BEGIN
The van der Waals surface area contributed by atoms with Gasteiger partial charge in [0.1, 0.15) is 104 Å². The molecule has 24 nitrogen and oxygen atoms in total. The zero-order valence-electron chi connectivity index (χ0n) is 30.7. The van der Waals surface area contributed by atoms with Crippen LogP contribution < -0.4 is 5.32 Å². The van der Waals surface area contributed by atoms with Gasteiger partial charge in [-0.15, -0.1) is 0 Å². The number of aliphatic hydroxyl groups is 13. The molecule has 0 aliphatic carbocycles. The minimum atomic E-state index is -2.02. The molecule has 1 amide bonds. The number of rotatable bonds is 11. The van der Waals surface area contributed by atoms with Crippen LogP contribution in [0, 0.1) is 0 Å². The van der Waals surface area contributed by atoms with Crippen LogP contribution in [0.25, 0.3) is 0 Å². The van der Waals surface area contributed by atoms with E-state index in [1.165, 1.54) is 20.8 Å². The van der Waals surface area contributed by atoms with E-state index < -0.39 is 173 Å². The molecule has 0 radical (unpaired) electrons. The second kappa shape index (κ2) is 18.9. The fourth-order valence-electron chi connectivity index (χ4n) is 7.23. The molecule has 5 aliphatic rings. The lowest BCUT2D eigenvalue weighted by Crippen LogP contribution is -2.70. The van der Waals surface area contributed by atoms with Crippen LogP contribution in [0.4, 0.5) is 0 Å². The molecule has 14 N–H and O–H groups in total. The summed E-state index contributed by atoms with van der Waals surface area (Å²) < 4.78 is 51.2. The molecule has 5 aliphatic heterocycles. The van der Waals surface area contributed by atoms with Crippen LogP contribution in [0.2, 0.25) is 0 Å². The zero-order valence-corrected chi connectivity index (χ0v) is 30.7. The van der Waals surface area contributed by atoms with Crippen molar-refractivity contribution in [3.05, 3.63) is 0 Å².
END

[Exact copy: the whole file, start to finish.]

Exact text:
The van der Waals surface area contributed by atoms with Gasteiger partial charge in [0.1, 0.15) is 104 Å². The molecule has 24 nitrogen and oxygen atoms in total. The zero-order valence-electron chi connectivity index (χ0n) is 30.7. The van der Waals surface area contributed by atoms with Crippen LogP contribution < -0.4 is 5.32 Å². The van der Waals surface area contributed by atoms with Gasteiger partial charge in [-0.15, -0.1) is 0 Å². The number of aliphatic hydroxyl groups is 13. The molecule has 0 aliphatic carbocycles. The minimum atomic E-state index is -2.02. The molecule has 1 amide bonds. The number of rotatable bonds is 11. The van der Waals surface area contributed by atoms with Crippen LogP contribution in [0, 0.1) is 0 Å². The van der Waals surface area contributed by atoms with Crippen LogP contribution in [0.25, 0.3) is 0 Å². The van der Waals surface area contributed by atoms with E-state index in [1.165, 1.54) is 20.8 Å². The van der Waals surface area contributed by atoms with E-state index < -0.39 is 173 Å². The molecule has 0 radical (unpaired) electrons. The second kappa shape index (κ2) is 18.9. The fourth-order valence-electron chi connectivity index (χ4n) is 7.23. The molecule has 5 aliphatic rings. The lowest BCUT2D eigenvalue weighted by Crippen LogP contribution is -2.70. The van der Waals surface area contributed by atoms with Crippen LogP contribution in [0.4, 0.5) is 0 Å². The molecule has 14 N–H and O–H groups in total. The summed E-state index contributed by atoms with van der Waals surface area (Å²) < 4.78 is 51.2. The molecule has 5 aliphatic heterocycles. The van der Waals surface area contributed by atoms with Crippen LogP contribution in [0.2, 0.25) is 0 Å². The zero-order valence-corrected chi connectivity index (χ0v) is 30.7. The van der Waals surface area contributed by atoms with Crippen molar-refractivity contribution in [3.05, 3.63) is 0 Å².